Hawaii retailers are responding to the coronavirus pandemic in different ways, but all are bracing for a slowdown as government officials advise Americans to practice social distancing and take drastic measures to stop its spread.
Tina Yamaki, president of the Retail Merchants of Hawaii, said the impacts of the coronavirus pandemic are unprecedented for the state.
“With other things that happened, whether it was SARS or bird flu, it never really hit Hawaii,” said Yamaki. “I think this is the first pandemic we’ve ever had, so everyone’s trying to be proactive. Retailers are adapting, but every day the rules change a bit.”
The trade association represents small mom-and-pop shops as well as big-box stores, luxury stores and shopping centers. All are responding in different ways, she said.
While global and national retailers such as Apple, Sephora and Nordstrom have opted for temporary closures, some local shops are hanging in there and trying the best they can to continue in “business as usual” mode.
Macy’s and Neiman Marcus announced Tuesday they would temporarily close their stores nationwide through the end of the month.
Oahu’s two largest malls — Ala Moana Center and Pearlridge Center — recently announced a reduction in hours, but neither has completely shut down. Windward Mall and Kahala Mall continued to operate with normal hours at last check on Tuesday.
Some retailers are sending customers messages through email blasts, apps and social media about extra precautions they are taking to sanitize their stores, while others are having employees wear gloves at checkout stations.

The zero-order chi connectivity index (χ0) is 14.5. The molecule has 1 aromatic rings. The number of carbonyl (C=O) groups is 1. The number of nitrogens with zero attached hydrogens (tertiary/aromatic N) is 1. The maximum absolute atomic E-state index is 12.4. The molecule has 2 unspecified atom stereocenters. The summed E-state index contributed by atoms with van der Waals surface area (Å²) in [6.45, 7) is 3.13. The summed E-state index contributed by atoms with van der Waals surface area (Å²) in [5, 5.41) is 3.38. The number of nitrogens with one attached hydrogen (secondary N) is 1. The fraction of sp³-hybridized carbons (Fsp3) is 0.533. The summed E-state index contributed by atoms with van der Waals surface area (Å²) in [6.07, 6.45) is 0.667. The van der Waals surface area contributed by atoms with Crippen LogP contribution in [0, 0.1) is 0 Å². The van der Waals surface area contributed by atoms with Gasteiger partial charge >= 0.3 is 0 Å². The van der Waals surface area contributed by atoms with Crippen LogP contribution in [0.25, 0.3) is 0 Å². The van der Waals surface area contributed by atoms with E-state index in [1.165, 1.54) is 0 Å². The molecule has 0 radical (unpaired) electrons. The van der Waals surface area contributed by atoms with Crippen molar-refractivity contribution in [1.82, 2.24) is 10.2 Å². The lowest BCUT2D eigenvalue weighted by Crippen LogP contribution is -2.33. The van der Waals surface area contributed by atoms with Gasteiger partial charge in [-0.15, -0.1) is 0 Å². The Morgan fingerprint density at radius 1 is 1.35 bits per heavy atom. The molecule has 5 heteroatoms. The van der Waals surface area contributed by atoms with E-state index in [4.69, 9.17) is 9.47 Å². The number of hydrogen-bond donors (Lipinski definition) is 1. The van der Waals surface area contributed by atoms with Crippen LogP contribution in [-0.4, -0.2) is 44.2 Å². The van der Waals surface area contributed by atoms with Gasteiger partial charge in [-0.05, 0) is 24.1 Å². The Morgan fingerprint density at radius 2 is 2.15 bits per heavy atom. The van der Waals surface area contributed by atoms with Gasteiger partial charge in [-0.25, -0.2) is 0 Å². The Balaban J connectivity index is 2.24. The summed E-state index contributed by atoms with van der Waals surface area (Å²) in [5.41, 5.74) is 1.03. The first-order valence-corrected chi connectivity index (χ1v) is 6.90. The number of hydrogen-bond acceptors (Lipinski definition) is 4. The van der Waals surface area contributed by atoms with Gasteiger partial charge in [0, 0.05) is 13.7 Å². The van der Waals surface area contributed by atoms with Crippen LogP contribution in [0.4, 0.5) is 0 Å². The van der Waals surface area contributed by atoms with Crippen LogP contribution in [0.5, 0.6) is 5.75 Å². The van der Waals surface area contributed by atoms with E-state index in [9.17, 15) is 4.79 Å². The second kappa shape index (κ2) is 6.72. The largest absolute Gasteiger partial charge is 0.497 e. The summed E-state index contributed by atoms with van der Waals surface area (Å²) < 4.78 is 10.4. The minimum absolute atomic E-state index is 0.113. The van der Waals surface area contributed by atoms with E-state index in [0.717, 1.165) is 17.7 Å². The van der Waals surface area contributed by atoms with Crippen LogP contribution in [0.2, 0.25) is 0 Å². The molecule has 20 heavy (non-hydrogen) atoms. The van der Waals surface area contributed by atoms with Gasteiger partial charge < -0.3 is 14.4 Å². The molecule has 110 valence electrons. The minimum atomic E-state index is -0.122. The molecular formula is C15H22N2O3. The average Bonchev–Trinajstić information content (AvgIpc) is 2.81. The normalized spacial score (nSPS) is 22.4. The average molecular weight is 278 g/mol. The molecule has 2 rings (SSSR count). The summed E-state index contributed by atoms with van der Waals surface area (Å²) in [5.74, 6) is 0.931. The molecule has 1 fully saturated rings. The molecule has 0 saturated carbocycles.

Others are moving into online mode or asking customers to order and pick up only.
Starbucks, for example, moved to a “grab-and-go” model for many of its U.S. locations, and encourages walk-in and drive-thru orders or ordering in advance through its app and picking up in the store.
The coffee chain, however, is no longer allowing customers to sit or linger, and has cleared out all tables and chairs from its stores.
The Starbucks at Ward Village on Tuesday was operating in “grab-and-go” mode.
A few doors down, Patagonia posted a “Sorry, we’re closed” sign on its front door. On its website Patagonia informed customers it had temporarily shut down all operations in North America “to do our part to protect our community.” Ohana Hale Marketplace, an indoor marketplace featuring dozens of local vendors, was also shuttered.
Native Hawaiian fashion retailer Manaola Hawaii opted to close its Ala Moana store and to reduce its hours at Pearlridge Center to align with the mall’s new hours, but will continue to fulfill orders online.
“At this time it is important for us to lead a responsible example and focus on the safety of our ohana and our community at large,” Manaola said in a news release.
Local fashion retailer Tori Richard, on the other hand, opted to reduce hours at some stores, and informed customers that it is sanitizing more frequently and advising workers to wash their hands regularly and to make minimal physical contact with others.
On one end of the spectrum, big-box stores and grocers are running out of high-demand items such as toilet paper and cleaners as panic buying ensues, while boutiques that sell other kinds of goods or that relied on the tourism market are experiencing a slowdown.
That slowdown may be felt even more in coming weeks, given that Gov. David Ige on Tuesday asked all Hawaii visitors to postpone their trips for the next 30 days.
The foot traffic is already down in tourist districts such as Waikiki, as well as neighborhoods like Kaimuki.
The situation is fluid, and many retailers are taking direction from their parent companies, according to Yamaki, while others are weighing their decisions day by day, but the impacts are being felt by all.
“We’re seeing some of them laying off employees,” she said. “We’re hearing that they’re cutting hours or the owners are working the registers and stockrooms, and not paying themselves, just to get by. … This is going to have an effect on all of us no matter what.”
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